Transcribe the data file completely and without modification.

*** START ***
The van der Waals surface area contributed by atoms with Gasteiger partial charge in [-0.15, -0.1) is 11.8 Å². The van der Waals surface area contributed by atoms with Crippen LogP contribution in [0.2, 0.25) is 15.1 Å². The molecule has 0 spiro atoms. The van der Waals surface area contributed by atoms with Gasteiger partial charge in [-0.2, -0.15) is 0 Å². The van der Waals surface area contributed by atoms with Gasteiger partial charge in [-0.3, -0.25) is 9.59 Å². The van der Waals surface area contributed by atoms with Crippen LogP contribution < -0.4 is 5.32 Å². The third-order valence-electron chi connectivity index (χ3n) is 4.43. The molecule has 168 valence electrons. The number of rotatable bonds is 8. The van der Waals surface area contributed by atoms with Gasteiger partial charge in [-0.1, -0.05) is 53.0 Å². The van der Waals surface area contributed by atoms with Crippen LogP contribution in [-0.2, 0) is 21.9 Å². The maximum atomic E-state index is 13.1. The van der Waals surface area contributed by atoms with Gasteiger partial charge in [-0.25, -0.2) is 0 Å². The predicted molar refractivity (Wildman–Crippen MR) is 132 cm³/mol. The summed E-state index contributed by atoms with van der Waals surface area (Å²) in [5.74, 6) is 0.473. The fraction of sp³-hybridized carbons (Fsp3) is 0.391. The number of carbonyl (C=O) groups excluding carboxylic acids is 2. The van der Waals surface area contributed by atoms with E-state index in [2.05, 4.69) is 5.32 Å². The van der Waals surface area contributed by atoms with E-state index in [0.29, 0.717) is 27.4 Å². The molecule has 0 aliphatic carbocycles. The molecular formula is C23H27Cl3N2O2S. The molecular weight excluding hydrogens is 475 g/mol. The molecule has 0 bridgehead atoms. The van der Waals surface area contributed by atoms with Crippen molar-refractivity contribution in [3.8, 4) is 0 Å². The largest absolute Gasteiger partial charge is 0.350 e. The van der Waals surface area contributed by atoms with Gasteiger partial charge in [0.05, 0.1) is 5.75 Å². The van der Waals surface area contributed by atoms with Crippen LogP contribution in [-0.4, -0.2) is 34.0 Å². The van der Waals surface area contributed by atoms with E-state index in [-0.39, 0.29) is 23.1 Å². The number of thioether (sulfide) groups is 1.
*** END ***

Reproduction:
The van der Waals surface area contributed by atoms with Gasteiger partial charge in [-0.15, -0.1) is 11.8 Å². The van der Waals surface area contributed by atoms with Crippen LogP contribution in [0.2, 0.25) is 15.1 Å². The molecule has 0 spiro atoms. The van der Waals surface area contributed by atoms with Gasteiger partial charge in [-0.2, -0.15) is 0 Å². The van der Waals surface area contributed by atoms with Gasteiger partial charge in [-0.3, -0.25) is 9.59 Å². The van der Waals surface area contributed by atoms with Crippen LogP contribution < -0.4 is 5.32 Å². The third-order valence-electron chi connectivity index (χ3n) is 4.43. The molecule has 168 valence electrons. The number of rotatable bonds is 8. The van der Waals surface area contributed by atoms with Gasteiger partial charge in [-0.1, -0.05) is 53.0 Å². The van der Waals surface area contributed by atoms with Crippen LogP contribution in [-0.2, 0) is 21.9 Å². The maximum atomic E-state index is 13.1. The van der Waals surface area contributed by atoms with Gasteiger partial charge in [-0.25, -0.2) is 0 Å². The predicted molar refractivity (Wildman–Crippen MR) is 132 cm³/mol. The summed E-state index contributed by atoms with van der Waals surface area (Å²) in [5.74, 6) is 0.473. The fraction of sp³-hybridized carbons (Fsp3) is 0.391. The number of carbonyl (C=O) groups excluding carboxylic acids is 2. The van der Waals surface area contributed by atoms with E-state index in [2.05, 4.69) is 5.32 Å². The van der Waals surface area contributed by atoms with E-state index in [0.29, 0.717) is 27.4 Å². The molecule has 0 aliphatic carbocycles. The molecular formula is C23H27Cl3N2O2S. The molecular weight excluding hydrogens is 475 g/mol. The molecule has 0 bridgehead atoms. The van der Waals surface area contributed by atoms with Crippen molar-refractivity contribution in [3.8, 4) is 0 Å². The largest absolute Gasteiger partial charge is 0.350 e. The van der Waals surface area contributed by atoms with Gasteiger partial charge in [0.05, 0.1) is 5.75 Å². The van der Waals surface area contributed by atoms with Crippen LogP contribution in [-0.4, -0.2) is 34.0 Å². The van der Waals surface area contributed by atoms with E-state index in [-0.39, 0.29) is 23.1 Å². The number of thioether (sulfide) groups is 1.